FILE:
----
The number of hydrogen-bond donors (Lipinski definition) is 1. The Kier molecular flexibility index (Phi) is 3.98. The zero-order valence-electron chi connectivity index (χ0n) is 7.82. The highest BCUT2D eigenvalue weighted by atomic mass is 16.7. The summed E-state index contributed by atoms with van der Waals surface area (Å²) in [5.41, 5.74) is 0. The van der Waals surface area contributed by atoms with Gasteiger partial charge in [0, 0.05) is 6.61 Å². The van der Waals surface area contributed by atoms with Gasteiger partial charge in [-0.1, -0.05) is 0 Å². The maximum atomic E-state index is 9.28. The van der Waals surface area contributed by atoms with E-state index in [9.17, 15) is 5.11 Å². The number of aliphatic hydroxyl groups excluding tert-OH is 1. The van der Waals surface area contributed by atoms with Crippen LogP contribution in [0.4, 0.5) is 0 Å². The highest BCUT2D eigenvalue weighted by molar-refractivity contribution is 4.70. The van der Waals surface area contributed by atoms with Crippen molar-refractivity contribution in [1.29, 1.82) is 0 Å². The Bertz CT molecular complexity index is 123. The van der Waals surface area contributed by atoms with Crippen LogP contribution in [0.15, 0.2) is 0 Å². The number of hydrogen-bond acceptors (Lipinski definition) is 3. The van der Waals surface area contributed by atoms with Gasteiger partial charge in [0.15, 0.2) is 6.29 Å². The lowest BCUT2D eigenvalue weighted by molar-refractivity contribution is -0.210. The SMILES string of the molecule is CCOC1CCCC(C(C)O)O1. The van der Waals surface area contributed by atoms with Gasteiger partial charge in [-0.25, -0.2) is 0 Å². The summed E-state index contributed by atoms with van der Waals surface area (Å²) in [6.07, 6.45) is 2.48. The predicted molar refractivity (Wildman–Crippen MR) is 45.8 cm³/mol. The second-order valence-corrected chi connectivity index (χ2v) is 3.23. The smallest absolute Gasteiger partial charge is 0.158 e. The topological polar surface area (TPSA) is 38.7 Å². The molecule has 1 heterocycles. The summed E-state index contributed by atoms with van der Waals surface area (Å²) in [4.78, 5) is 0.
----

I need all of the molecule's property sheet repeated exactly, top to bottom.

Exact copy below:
The number of hydrogen-bond donors (Lipinski definition) is 1. The Kier molecular flexibility index (Phi) is 3.98. The zero-order valence-electron chi connectivity index (χ0n) is 7.82. The highest BCUT2D eigenvalue weighted by atomic mass is 16.7. The summed E-state index contributed by atoms with van der Waals surface area (Å²) in [5.41, 5.74) is 0. The van der Waals surface area contributed by atoms with Gasteiger partial charge in [0, 0.05) is 6.61 Å². The van der Waals surface area contributed by atoms with Gasteiger partial charge in [-0.1, -0.05) is 0 Å². The maximum atomic E-state index is 9.28. The van der Waals surface area contributed by atoms with E-state index in [9.17, 15) is 5.11 Å². The number of aliphatic hydroxyl groups excluding tert-OH is 1. The van der Waals surface area contributed by atoms with Crippen LogP contribution in [0.4, 0.5) is 0 Å². The highest BCUT2D eigenvalue weighted by molar-refractivity contribution is 4.70. The van der Waals surface area contributed by atoms with Crippen molar-refractivity contribution in [1.29, 1.82) is 0 Å². The Bertz CT molecular complexity index is 123. The van der Waals surface area contributed by atoms with Crippen LogP contribution in [0.15, 0.2) is 0 Å². The number of hydrogen-bond acceptors (Lipinski definition) is 3. The van der Waals surface area contributed by atoms with Gasteiger partial charge in [0.15, 0.2) is 6.29 Å². The lowest BCUT2D eigenvalue weighted by molar-refractivity contribution is -0.210. The SMILES string of the molecule is CCOC1CCCC(C(C)O)O1. The van der Waals surface area contributed by atoms with Gasteiger partial charge in [-0.25, -0.2) is 0 Å². The summed E-state index contributed by atoms with van der Waals surface area (Å²) in [6.07, 6.45) is 2.48. The predicted molar refractivity (Wildman–Crippen MR) is 45.8 cm³/mol. The second-order valence-corrected chi connectivity index (χ2v) is 3.23. The smallest absolute Gasteiger partial charge is 0.158 e. The topological polar surface area (TPSA) is 38.7 Å². The molecule has 1 heterocycles. The summed E-state index contributed by atoms with van der Waals surface area (Å²) in [4.78, 5) is 0.